The following will hold true for being able to avoid typing in your password to get into any ssh account, assuming there is no firewall blockage.
First make sure your public key exists. Look in your ~/.ssh/
If you see id_rsa.pub, it exists.
If your public key doesn’t exist, you have to create it. You can create it with:
yourusername-2:.ssh yourusername$ ssh-keygen -t rsa Generating public/private rsa key pair. Enter file in which to save the key (/Users/yourusername/.ssh/id_rsa): Enter passphrase (empty for no passphrase): Enter same passphrase again: Your identification has been saved in /Users/yourusername/.ssh/id_rsa. Your public key has been saved in /Users/yourusername/.ssh/id_rsa.pub.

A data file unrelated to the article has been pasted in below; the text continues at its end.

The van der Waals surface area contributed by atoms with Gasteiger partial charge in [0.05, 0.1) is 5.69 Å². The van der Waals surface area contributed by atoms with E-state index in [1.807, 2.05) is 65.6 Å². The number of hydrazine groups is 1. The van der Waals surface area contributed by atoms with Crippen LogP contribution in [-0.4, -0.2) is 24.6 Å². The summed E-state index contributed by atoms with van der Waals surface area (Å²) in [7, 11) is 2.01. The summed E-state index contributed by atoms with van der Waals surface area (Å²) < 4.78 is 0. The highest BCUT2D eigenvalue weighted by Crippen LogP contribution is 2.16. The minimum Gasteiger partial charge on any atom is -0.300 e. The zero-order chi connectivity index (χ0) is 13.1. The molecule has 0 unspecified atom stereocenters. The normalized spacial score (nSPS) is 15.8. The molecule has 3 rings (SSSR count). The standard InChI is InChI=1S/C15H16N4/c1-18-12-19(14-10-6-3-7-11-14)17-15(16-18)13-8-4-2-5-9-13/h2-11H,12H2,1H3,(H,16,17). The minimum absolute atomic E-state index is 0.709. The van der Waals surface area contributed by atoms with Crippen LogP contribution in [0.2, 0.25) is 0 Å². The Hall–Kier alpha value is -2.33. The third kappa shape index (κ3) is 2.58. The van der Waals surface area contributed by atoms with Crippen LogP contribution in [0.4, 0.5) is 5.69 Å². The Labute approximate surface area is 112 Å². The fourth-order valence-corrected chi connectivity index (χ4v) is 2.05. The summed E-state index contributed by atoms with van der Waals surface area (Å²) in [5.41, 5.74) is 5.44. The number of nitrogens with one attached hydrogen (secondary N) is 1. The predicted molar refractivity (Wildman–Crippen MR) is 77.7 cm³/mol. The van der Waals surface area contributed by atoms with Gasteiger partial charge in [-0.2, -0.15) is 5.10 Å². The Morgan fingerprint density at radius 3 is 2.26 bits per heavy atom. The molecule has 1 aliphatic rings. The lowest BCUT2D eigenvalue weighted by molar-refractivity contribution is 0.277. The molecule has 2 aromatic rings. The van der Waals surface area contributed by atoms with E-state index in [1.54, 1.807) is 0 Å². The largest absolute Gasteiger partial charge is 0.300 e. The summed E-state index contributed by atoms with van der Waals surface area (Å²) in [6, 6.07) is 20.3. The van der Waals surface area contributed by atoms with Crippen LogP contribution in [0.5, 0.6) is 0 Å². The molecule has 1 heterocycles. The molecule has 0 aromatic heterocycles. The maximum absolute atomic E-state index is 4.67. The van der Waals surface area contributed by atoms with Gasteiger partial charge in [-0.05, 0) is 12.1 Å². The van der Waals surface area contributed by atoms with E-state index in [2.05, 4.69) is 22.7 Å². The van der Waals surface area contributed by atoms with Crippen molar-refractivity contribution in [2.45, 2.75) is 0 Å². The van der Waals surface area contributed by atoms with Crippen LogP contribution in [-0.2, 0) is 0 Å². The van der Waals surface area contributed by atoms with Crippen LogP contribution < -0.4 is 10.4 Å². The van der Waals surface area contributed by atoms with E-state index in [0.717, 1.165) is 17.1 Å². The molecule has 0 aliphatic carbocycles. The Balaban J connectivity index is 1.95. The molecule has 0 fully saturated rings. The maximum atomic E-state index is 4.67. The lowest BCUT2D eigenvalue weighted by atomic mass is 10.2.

Now you have to append the contents of id_rsa.pub to the end of your ~/.ssh/authorized_keys on the remote (BlueHost) account.
Only add trusted public keys (from people you trust) to the authorized_keys of the remote server!
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